When it comes to retirement accounts, none are as popular and widely used as the 401(k). That's to be expected, though, considering the convenience and tax benefits. While the tax benefits and perks like an employer match after often emphasized, a 401(k) also has some drawbacks that make it a bit overrated.

Here are three reasons to think twice before relying solely on a 401(k) for your retirement savings.

Three people sitting at a table and looking a piece of paper with financials on it.

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1. 401(k)s are typically more expensive than other options

One major downside of a 401(k) can be expensive fees. There are three broad types of fees associated with a 401(k): administrative, investment, and service. Your plan provider charges administrative fees for things like bookkeeping and maintaining your account; the specific funds you invest in charge investment fees; and service fees are charged for any additional services you may choose, such as a 401(k) loan.

Many people aren't even aware they're paying 401(k) fees, let alone how expensive they are. Total 401(k) fees can easily reach the 0.5% to 2% mark, which may seem small on paper, but it really adds up. For example, if you average 7% annual returns over 35 years, a 1% difference in fees could end up reducing your balance by around 28%.

That's a large chunk of change that could be used in retirement instead of paid toward fees.

2. Limited investment options

An important part of investing is making sure your investments fit your risk tolerance and financial goals.These vary widely, so the specific investments people are interested in also vary widely. Income investors usually aren't interested in the same stocks as growth investors, for example. 

Unfortunately, your investment options are provided for you in a 401(k). The options are typically your company's stock (if they're a public company), market cap-based funds, an international fund, and target-date funds that automatically reallocate to become more conservative as you near retirement.

For some people, the fewer the options the better, so a 401(k) works perfectly fine. For others who want to be more hands-on and tailor their investments to fit their specific needs, the provided options may not suffice.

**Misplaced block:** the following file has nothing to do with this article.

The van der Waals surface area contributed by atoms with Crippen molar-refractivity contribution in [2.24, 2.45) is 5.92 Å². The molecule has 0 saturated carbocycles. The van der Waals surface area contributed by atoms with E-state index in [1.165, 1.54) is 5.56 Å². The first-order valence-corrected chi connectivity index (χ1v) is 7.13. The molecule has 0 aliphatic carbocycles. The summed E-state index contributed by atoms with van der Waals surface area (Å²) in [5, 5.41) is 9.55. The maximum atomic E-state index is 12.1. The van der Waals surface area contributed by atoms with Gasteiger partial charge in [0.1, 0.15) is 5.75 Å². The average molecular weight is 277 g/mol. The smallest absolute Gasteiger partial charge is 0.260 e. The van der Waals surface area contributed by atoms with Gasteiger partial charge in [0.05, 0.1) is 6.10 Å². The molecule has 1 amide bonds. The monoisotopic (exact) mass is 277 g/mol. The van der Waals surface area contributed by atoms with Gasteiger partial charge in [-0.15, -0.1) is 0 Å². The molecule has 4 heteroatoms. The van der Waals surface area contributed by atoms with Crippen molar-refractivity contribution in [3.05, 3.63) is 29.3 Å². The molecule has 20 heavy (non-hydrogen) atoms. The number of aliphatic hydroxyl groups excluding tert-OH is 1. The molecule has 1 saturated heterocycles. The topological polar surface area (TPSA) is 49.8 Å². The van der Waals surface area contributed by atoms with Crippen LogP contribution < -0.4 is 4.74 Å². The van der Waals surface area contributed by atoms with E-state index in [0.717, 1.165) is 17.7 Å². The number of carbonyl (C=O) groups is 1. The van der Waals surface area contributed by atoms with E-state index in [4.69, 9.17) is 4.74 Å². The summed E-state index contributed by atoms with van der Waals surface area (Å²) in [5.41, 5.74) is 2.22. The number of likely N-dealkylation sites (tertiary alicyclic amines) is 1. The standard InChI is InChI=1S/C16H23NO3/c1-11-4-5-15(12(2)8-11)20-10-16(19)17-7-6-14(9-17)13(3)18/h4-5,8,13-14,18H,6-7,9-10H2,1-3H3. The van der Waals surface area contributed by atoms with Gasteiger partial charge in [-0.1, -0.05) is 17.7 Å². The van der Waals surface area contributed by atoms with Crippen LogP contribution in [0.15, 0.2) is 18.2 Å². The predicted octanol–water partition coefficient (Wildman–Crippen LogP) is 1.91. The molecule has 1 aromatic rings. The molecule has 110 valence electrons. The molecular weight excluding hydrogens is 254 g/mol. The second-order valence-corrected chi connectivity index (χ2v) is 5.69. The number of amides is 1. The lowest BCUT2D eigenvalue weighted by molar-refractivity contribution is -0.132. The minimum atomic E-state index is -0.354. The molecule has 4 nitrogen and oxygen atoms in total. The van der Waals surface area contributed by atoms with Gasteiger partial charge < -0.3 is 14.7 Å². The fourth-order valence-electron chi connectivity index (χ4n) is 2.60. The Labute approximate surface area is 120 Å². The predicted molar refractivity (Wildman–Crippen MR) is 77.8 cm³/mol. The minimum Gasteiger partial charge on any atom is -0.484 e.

Conversely, IRAs work similarly to brokerage accounts in that you can invest in any individual stock or exchange-traded fund you choose. Whether it's a major index, blue chip stock, or "the next big thing," you have the option to invest in it in an IRA.

3. Less lenient withdrawal policies

Since a 401(k) is a retirement account, it has withdrawal rules in place to discourage someone from taking money out of their account before retirement. These rules are effective because they stop people from treating their 401(k) like a regular savings account, but they can also be restricting when life happens.

Making an early withdrawal from your 401(k) will impose a 10% fee on the withdrawn amount. There's also a 10% early withdrawal fee for IRAs, but more exceptions are granted with this account. For example, you can withdraw up to $10,000 from an IRA to put toward the purchase of your first home. You can't do that with a 401(k).

There are also required minimum distributions (RMDs) you must start taking once you turn age 73 (it was 72 prior to this year). As the name suggests, RMDs are withdrawals you must make to avoid a penalty.

If you don't take your RMDs when you're supposed to, you'll be penalized 25% of the amount not withdrawn. For instance, if your RMDs for the year are $10,000 and you only withdraw $4,000, you'd owe an additional $1,500 tax (25% of the $6,000 left). The IRS notes this penalty could possibly get reduced to 10% if you fix the problem within two years.

Traditional IRAs also have RMDs, but Roth IRAs don't. You can hold on to your Roth IRA investments as long as you live, which can be an advantage in growing wealth. Imagine someone has a Roth IRA worth $800,000 by the time they're age 72. If they don't make another contribution and average 8% returns until they turn 80, they'll have over $1.4 million.